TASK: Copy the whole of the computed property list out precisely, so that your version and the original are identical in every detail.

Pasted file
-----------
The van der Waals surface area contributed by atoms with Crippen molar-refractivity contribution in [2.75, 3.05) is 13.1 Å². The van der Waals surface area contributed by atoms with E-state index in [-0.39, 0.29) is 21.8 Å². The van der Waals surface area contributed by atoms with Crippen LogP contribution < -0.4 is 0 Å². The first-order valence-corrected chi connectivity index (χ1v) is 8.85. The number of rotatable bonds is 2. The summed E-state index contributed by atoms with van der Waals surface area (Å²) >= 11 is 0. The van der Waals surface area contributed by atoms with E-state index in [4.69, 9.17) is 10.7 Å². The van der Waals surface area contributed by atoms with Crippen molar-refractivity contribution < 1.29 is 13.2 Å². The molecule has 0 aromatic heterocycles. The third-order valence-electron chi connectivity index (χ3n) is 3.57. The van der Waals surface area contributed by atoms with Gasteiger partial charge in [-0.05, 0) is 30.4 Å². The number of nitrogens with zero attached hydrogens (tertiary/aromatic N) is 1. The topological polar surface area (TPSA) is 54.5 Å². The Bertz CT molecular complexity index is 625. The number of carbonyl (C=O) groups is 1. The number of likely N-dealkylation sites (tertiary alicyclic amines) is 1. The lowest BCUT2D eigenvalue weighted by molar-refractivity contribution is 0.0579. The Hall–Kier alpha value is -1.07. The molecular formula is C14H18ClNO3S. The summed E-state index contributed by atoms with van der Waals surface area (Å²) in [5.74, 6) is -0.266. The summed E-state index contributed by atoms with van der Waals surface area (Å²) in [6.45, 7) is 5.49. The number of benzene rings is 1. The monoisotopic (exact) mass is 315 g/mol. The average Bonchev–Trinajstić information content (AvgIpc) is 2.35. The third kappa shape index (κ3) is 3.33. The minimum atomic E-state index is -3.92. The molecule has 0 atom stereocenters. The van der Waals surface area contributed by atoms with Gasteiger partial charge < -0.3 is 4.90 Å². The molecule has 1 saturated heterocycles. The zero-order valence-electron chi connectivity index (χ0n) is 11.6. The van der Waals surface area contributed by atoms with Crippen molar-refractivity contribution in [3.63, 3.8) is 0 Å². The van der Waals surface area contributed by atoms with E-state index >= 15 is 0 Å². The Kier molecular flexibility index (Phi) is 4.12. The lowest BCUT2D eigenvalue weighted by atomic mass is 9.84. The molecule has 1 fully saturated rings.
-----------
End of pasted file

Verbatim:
The van der Waals surface area contributed by atoms with Crippen molar-refractivity contribution in [2.75, 3.05) is 13.1 Å². The van der Waals surface area contributed by atoms with E-state index in [-0.39, 0.29) is 21.8 Å². The van der Waals surface area contributed by atoms with Crippen LogP contribution < -0.4 is 0 Å². The first-order valence-corrected chi connectivity index (χ1v) is 8.85. The number of rotatable bonds is 2. The summed E-state index contributed by atoms with van der Waals surface area (Å²) >= 11 is 0. The van der Waals surface area contributed by atoms with E-state index in [4.69, 9.17) is 10.7 Å². The van der Waals surface area contributed by atoms with Crippen molar-refractivity contribution < 1.29 is 13.2 Å². The molecule has 0 aromatic heterocycles. The third-order valence-electron chi connectivity index (χ3n) is 3.57. The van der Waals surface area contributed by atoms with Gasteiger partial charge in [-0.05, 0) is 30.4 Å². The number of nitrogens with zero attached hydrogens (tertiary/aromatic N) is 1. The topological polar surface area (TPSA) is 54.5 Å². The Bertz CT molecular complexity index is 625. The number of carbonyl (C=O) groups is 1. The number of likely N-dealkylation sites (tertiary alicyclic amines) is 1. The lowest BCUT2D eigenvalue weighted by molar-refractivity contribution is 0.0579. The Hall–Kier alpha value is -1.07. The molecular formula is C14H18ClNO3S. The summed E-state index contributed by atoms with van der Waals surface area (Å²) in [5.74, 6) is -0.266. The summed E-state index contributed by atoms with van der Waals surface area (Å²) in [6.45, 7) is 5.49. The number of benzene rings is 1. The monoisotopic (exact) mass is 315 g/mol. The average Bonchev–Trinajstić information content (AvgIpc) is 2.35. The third kappa shape index (κ3) is 3.33. The minimum atomic E-state index is -3.92. The molecule has 0 atom stereocenters. The van der Waals surface area contributed by atoms with Gasteiger partial charge < -0.3 is 4.90 Å². The molecule has 1 saturated heterocycles. The zero-order valence-electron chi connectivity index (χ0n) is 11.6. The van der Waals surface area contributed by atoms with Crippen molar-refractivity contribution in [3.63, 3.8) is 0 Å². The van der Waals surface area contributed by atoms with E-state index >= 15 is 0 Å². The Kier molecular flexibility index (Phi) is 4.12. The lowest BCUT2D eigenvalue weighted by atomic mass is 9.84. The molecule has 1 fully saturated rings.